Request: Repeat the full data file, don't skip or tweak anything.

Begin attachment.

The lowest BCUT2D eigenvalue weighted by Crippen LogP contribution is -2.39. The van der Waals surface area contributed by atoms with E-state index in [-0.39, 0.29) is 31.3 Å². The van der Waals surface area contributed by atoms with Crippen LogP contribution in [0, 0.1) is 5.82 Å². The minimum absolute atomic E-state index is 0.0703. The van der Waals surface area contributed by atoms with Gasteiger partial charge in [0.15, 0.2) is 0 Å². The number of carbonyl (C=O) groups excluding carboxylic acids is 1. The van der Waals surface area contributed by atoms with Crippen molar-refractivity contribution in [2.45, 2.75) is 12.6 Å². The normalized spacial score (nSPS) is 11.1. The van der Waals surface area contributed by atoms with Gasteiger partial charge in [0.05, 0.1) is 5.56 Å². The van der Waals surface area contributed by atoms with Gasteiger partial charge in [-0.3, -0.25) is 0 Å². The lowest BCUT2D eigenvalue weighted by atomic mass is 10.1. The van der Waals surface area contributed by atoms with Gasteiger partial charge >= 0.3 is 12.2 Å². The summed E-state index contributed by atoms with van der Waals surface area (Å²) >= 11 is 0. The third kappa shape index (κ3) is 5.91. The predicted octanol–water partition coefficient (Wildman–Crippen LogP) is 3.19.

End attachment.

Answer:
The lowest BCUT2D eigenvalue weighted by Crippen LogP contribution is -2.39. The van der Waals surface area contributed by atoms with E-state index in [-0.39, 0.29) is 31.3 Å². The van der Waals surface area contributed by atoms with Crippen LogP contribution in [0, 0.1) is 5.82 Å². The minimum absolute atomic E-state index is 0.0703. The van der Waals surface area contributed by atoms with Gasteiger partial charge in [0.15, 0.2) is 0 Å². The number of carbonyl (C=O) groups excluding carboxylic acids is 1. The van der Waals surface area contributed by atoms with Crippen molar-refractivity contribution in [2.45, 2.75) is 12.6 Å². The normalized spacial score (nSPS) is 11.1. The van der Waals surface area contributed by atoms with Gasteiger partial charge in [0.05, 0.1) is 5.56 Å². The van der Waals surface area contributed by atoms with Gasteiger partial charge in [-0.3, -0.25) is 0 Å². The lowest BCUT2D eigenvalue weighted by atomic mass is 10.1. The van der Waals surface area contributed by atoms with Gasteiger partial charge >= 0.3 is 12.2 Å². The summed E-state index contributed by atoms with van der Waals surface area (Å²) >= 11 is 0. The third kappa shape index (κ3) is 5.91. The predicted octanol–water partition coefficient (Wildman–Crippen LogP) is 3.19.